While Australia’s strong ODA focus on SDG #2 remains appropriate, the emphasis is shifting from a focus on food production to a more nuanced focus on food systems. As economies are exposed to globalisation and trade liberalisation there is a shift from traditional food production and diets to a greater reliance on imported foods and more ‘westernised’ diets, the so-called ‘nutrition transition’. This transition is characterised by greater consumption of highly processed, low-nutrition foods and is partly responsible for the extreme levels of overweight and obese people in many Pacific Island nations. Addressing this public health issue will require multi-sectoral interventions including climate change, food trade policy, consumer behaviour, and promotion of traditional food production, preparation and diets. 

Recommendation:

The Federal Government should commit that all ODA funding is tied to the SDGs. Only projects that are specifically linked to one or more of the SDGs should be funded through the aid program leading to greater transparency and ensuring funding is maximised.


f. Which of the SDGs is Australia best suited to achieving through our ODA program, and should Australia’s ODA be consolidated to focus on achieving core SDG

The hallmark of the SDG framework is its interconnectivity, making it difficult to determine which of the Goals should be prioritised (meeting some goals will inadvertently impact others). The concept of prioritising SDGs is antithetical to the conceptualisation of the Goals – though it is inevitable selective investment will occur.

As a potential leader in meeting the SDGs and the largest aid donor in the Pacific, Australia should not tell low- and middle-income countries (LMICs) those SDGs that should be prioritised. Rather, it is for these countries to collaboratively inform the Federal Government of the particular SDGs that they need assistance in achieving (and why). Australia has technical expertise across the broad scope of the SDG framework and we are in a position to support LMICs as required. This will ensure country and context specific engagement, whereby funding is targeted to national and subnational priorities.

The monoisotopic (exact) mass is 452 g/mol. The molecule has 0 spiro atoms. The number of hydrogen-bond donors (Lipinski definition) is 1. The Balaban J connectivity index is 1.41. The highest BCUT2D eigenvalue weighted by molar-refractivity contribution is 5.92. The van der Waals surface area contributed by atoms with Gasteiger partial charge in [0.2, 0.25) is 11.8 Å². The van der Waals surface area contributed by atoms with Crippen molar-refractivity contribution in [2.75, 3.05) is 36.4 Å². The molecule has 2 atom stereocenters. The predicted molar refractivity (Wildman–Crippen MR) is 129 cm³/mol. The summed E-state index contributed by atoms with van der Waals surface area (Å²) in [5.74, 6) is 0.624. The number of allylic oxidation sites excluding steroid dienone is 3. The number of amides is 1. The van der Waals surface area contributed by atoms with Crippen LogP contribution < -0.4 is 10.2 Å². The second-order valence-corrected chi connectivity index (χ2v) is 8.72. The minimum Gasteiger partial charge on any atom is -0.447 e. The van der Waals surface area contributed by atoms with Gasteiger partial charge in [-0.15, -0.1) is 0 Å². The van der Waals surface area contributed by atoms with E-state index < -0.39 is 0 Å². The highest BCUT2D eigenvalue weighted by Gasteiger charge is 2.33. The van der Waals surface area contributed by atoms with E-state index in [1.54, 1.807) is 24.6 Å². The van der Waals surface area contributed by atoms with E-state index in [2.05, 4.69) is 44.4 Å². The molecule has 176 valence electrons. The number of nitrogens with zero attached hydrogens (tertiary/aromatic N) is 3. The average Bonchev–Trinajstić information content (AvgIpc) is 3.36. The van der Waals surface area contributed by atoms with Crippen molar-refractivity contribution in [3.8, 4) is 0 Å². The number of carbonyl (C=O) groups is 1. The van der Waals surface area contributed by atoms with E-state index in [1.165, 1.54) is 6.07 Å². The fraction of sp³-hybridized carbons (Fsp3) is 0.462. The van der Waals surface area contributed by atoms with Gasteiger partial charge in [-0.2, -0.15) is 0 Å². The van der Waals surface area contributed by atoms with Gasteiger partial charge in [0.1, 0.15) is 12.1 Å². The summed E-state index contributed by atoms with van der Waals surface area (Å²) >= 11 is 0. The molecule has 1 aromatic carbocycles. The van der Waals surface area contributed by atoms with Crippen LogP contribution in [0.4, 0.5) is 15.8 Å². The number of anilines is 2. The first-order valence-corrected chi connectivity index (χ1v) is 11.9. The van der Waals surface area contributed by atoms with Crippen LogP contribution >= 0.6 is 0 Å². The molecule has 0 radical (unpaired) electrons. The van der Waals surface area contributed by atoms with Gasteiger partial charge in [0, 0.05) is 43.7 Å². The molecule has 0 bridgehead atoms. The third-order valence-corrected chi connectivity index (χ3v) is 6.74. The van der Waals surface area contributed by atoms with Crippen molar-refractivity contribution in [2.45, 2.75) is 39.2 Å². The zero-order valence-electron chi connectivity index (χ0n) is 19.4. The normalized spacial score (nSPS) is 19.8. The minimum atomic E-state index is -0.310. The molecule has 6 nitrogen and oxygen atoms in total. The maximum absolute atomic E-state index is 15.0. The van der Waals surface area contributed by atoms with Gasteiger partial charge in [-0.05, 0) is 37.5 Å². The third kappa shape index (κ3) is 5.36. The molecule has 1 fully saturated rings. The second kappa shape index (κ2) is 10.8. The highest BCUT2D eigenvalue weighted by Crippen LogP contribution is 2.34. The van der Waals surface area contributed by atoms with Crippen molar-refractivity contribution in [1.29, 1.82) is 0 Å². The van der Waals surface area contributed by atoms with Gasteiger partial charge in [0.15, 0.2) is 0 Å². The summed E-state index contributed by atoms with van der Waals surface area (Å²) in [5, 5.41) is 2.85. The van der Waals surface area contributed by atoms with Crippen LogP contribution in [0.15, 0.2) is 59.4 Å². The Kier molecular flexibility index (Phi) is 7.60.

That being said, Australia should leverage its membership on the OECD Development Assistance Committee (DAC) to ensure we are able to provide assistance in our preferred areas. One preferred area would be the ocean economy initiatives of small island developing states (Mauritius provides a useful example in this regard). In addition, research that is manifest in SDG #12 based on efforts such as CSIRO’s Wealth from Waste research cluster could also be an area of Australian expertise as an innovative resource economy. And, SDG #16 and #17 are areas where Australia could provide strong support and represent opportunities for Australia to underpin the SDG process in LMICs.

  • Case study: SDG #14
    UQ’s Capturing Coral Reef and Related Ecosystem Services (CCRES) project, funded by The World Bank and Global Environment Facility and piloted in Indonesia and Philippines, delivers targeted technical solutions to key challenges facing the management of coral reefs and the livelihoods of people that depend upon them. CCRES employs a strategic approach to intervene at critical points in the coastal and fisheries management process. An integrated set of solutions focussed tools has been created to help communities and their coastal ecosystems move towards a more desirable trajectory. Specific tools are designed to achieve solutions by stimulating and diversifying livelihoods; enhancing the governance of resource management; providing marine spatial planning tools that explicitly help communities rebuild fisheries and maintain the shoreline protection provided by coral reefs; and implementing effective behaviour change (in this case concerning garbage and ocean plastics). The tools developed within CCRES can be used individually to benefit communities and their coastal ecosystems. When employed in combination the CCRES tools can be highly effective in building strategic solutions to ecosystem problems. The CCRES project has been designed to integrate problem identification and solutions through a set of tools that effectively articulate with each other. This is achieved by combining the key perspectives of ecology, marine science, socio-economics, innovation, social-psychology and participatory governance.